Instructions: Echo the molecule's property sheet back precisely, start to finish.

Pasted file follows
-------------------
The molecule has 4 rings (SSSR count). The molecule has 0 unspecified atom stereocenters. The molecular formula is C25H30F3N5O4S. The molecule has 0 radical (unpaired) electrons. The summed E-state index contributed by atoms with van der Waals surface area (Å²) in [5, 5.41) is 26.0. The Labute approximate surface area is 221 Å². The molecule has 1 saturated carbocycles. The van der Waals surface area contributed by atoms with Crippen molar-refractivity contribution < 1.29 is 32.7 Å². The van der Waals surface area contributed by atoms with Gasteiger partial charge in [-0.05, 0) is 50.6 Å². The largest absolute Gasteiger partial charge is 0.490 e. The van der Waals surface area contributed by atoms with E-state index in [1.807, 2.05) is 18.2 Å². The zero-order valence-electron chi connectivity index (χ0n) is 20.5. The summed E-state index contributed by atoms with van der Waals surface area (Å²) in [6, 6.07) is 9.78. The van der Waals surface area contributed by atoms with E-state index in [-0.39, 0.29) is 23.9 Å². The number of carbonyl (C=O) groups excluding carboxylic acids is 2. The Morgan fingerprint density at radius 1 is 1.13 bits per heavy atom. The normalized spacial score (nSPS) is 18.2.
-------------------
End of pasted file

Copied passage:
The molecule has 4 rings (SSSR count). The molecule has 0 unspecified atom stereocenters. The molecular formula is C25H30F3N5O4S. The molecule has 0 radical (unpaired) electrons. The summed E-state index contributed by atoms with van der Waals surface area (Å²) in [5, 5.41) is 26.0. The Labute approximate surface area is 221 Å². The molecule has 1 saturated carbocycles. The van der Waals surface area contributed by atoms with Crippen molar-refractivity contribution < 1.29 is 32.7 Å². The van der Waals surface area contributed by atoms with Gasteiger partial charge in [-0.05, 0) is 50.6 Å². The largest absolute Gasteiger partial charge is 0.490 e. The van der Waals surface area contributed by atoms with E-state index in [1.807, 2.05) is 18.2 Å². The zero-order valence-electron chi connectivity index (χ0n) is 20.5. The summed E-state index contributed by atoms with van der Waals surface area (Å²) in [6, 6.07) is 9.78. The van der Waals surface area contributed by atoms with E-state index in [-0.39, 0.29) is 23.9 Å². The number of carbonyl (C=O) groups excluding carboxylic acids is 2. The Morgan fingerprint density at radius 1 is 1.13 bits per heavy atom. The normalized spacial score (nSPS) is 18.2.